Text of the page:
Mr. Page, never better, makes of his rumbling basso something that is somehow both terrifying and loving; he uses every theatrical trick in his arsenal to convince Joan to spare herself by recanting.
-New York Times
The marvelous Patrick Page is among several actors who juggle two roles—first lending his savory basso voice to the military squire Robert de Baudricourt, who reluctantly lets Joan enlist his troops early on, then making a chilling Inquisitor in the trial scene.
-New York Stage Review
Equally excellent is the ever-reliable Patrick Page, in both the small role of Baudricourt, a nobleman who quickly recognizes Joan’s uniqueness, and the Inquisitor, who sentences her to death. The actor has long been known for his entertaining scenery chewing, but his delivery of the Inquisitor’s monologue is all the more riveting for its restraint; it represents the evening’s highlight.
Patrick Page performs an impressive two-fer, first as the imperious Baudricourt, who first succumbs to Joan’s verve; then as a world-weary Inquisitor who has sympathy for the maid even as he seals her fate at the stake.
It is not easy to draw a Broadway house so attentively to the edge of their seats that absolute silence befalls the theater. But when Patrick Page—who as the Inquisitor in charge of Joan’s trial delivers one of the most poignant and moving performances in this production—stands at the end of the stage, staring with perilous gravity into the audience, instructing, “You must not fall into the common error of mistaking these simpletons for liars and hypocrites. They believe honestly and sincerely that their diabolical inspiration is divine. Therefore you must be on your guard against natural compassion,” you would err to hear a sound.
Patrick Page, who does double duty as Robert de Baudricourt and the Inquisitor who ultimately sends Joan to the stake, has a good ear for the text and is especially effective in his second role (I even had to check the program to make sure it was him, so distinctly does he draw the two characters). His Inquisitor is a deep-voiced, unflappable, utterly chilling bureaucrat — an executioner in the guise of a forgiving father figure. He’s got to deliver one of the show’s longest speeches, and more so than any other actor, he holds our attention and guides us powerfully through the meticulously crafted argument.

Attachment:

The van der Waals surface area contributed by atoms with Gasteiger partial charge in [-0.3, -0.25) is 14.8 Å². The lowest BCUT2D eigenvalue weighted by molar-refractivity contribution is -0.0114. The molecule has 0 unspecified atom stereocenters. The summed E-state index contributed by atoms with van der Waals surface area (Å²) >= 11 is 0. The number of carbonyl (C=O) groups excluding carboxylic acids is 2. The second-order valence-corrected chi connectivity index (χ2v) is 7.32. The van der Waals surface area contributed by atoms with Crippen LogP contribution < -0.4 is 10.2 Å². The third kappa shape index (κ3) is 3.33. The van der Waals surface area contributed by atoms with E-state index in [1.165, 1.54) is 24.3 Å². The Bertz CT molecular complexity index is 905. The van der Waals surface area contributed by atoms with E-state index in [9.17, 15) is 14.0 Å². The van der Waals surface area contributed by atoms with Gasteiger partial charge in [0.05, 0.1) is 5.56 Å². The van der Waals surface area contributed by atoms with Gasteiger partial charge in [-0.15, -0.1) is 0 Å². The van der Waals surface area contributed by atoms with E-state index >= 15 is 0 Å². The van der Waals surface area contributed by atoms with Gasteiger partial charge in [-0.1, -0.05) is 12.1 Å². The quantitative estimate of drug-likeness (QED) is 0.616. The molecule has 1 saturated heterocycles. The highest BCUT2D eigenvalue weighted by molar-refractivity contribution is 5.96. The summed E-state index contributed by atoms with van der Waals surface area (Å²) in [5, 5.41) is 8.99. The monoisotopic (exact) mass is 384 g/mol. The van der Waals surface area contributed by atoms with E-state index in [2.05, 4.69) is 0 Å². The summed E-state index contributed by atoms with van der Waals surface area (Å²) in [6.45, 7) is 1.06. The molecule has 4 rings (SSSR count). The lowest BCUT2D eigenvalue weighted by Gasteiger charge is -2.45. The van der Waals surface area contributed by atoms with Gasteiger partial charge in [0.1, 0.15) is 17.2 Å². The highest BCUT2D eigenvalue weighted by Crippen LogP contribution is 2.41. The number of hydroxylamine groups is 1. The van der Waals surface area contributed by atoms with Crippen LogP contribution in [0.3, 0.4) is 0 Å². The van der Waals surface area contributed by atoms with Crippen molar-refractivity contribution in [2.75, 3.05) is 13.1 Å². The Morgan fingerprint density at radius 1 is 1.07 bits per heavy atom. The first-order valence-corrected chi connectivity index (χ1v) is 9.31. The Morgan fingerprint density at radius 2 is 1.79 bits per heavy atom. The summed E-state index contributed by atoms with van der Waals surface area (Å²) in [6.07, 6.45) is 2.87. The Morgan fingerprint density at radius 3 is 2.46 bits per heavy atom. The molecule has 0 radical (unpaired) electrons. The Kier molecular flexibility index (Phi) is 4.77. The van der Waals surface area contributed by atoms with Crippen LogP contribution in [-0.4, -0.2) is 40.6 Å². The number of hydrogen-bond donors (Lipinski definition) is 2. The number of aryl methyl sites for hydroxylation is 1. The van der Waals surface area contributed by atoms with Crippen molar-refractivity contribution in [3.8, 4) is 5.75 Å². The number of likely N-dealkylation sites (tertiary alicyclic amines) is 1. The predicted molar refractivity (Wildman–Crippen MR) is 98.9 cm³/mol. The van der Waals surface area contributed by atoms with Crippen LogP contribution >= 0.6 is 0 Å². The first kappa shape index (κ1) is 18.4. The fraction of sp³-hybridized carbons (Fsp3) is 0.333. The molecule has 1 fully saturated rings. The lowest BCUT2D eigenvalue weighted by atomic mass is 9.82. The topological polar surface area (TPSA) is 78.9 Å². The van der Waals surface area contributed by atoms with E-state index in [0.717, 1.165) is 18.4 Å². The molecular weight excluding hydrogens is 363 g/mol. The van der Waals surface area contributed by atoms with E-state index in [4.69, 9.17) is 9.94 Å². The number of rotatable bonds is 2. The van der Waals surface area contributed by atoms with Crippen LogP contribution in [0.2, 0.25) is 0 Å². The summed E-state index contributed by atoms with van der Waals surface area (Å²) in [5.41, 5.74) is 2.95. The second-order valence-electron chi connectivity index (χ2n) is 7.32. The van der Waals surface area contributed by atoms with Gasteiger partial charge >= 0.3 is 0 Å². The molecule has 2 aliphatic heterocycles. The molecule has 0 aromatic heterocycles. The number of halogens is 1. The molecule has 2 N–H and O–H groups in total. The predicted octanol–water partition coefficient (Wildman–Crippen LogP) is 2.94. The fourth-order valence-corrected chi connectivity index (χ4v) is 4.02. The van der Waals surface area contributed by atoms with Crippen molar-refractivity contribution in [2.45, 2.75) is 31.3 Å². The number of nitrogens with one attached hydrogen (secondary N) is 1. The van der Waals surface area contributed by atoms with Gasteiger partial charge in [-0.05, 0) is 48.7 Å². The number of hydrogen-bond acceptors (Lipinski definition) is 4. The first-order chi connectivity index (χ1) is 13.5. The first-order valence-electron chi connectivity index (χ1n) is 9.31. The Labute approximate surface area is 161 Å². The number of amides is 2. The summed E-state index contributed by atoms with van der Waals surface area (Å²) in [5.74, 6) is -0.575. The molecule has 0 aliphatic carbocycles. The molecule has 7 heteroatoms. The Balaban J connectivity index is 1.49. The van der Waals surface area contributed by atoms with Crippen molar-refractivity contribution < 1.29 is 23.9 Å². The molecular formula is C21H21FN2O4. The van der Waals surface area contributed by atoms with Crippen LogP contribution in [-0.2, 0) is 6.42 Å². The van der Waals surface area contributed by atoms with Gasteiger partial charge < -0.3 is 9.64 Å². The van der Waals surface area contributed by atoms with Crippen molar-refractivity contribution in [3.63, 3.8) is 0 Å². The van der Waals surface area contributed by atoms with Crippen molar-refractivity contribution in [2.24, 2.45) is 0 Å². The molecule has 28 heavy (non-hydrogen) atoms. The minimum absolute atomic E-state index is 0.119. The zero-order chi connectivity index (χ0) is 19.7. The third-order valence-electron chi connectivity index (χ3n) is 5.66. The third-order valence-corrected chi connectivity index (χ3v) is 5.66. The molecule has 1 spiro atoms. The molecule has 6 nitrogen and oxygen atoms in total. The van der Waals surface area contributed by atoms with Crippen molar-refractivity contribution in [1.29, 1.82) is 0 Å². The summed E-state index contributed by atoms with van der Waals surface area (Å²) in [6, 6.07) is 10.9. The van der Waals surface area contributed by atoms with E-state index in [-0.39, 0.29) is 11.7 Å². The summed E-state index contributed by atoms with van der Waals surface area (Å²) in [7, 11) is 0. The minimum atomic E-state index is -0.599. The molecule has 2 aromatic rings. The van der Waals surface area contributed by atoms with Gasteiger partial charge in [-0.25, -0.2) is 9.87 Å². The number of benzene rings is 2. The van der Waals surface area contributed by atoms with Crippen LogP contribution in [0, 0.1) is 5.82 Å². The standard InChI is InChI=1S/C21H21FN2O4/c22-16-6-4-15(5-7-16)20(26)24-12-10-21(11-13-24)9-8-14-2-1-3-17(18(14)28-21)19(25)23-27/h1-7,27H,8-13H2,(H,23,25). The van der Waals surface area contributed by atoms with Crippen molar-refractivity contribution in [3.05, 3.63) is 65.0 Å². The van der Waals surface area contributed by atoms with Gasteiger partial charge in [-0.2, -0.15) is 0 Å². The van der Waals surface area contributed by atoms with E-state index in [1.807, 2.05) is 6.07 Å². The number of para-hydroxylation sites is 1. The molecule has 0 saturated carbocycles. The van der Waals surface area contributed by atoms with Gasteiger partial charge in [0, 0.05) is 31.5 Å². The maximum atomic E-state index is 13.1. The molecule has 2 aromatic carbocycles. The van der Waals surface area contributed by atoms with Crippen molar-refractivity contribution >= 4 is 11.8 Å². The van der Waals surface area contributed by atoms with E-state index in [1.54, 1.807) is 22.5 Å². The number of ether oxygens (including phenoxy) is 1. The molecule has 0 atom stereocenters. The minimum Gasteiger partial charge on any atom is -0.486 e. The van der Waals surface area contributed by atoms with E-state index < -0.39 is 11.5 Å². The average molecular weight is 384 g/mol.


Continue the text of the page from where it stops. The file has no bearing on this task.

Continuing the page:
Patrick Page makes for a most convincing Inquisitor, even when pleading his case about the saving grace of a good pyre.
These debates, along with the scenes of Joan’s formal hearing before the Inquisitor (Patrick Page, in a role where his commanding presence and deep and booming voice mesmerize), capture our attention as much as those with Joan herself.
Nothing is ever commonplace when Patrick Page is on stage. The actor delivers the play’s standout moment. Page, taking his lowest-of-low bass to its very sonorous depths, persuades with his speech on the mercy of persecuting heretics. It’s a perfectly perverse moment.
The play even gets a bit more exciting in the second act thanks to a chilling opening statement by Patrick Page as the Inquisitor (after hearing his direct appeal, members of the audience are apt to take the church’s side).
Patrick Page, always forceful and lucid, illuminates the crucial trial sequence as a mellifluous, sincerely spiritual Inquisitor.
-New York Stage Review
The inquisition scene brings welcome touches of mordant humor. Page returns in another role, as the Inquisitor, and his rich bass-baritone, the very sound of absolute authority, is delightful as he swats away the complaints of lesser churchmen that the 64 charges they have carefully brought against Joan have been reduced to a more sensible dozen.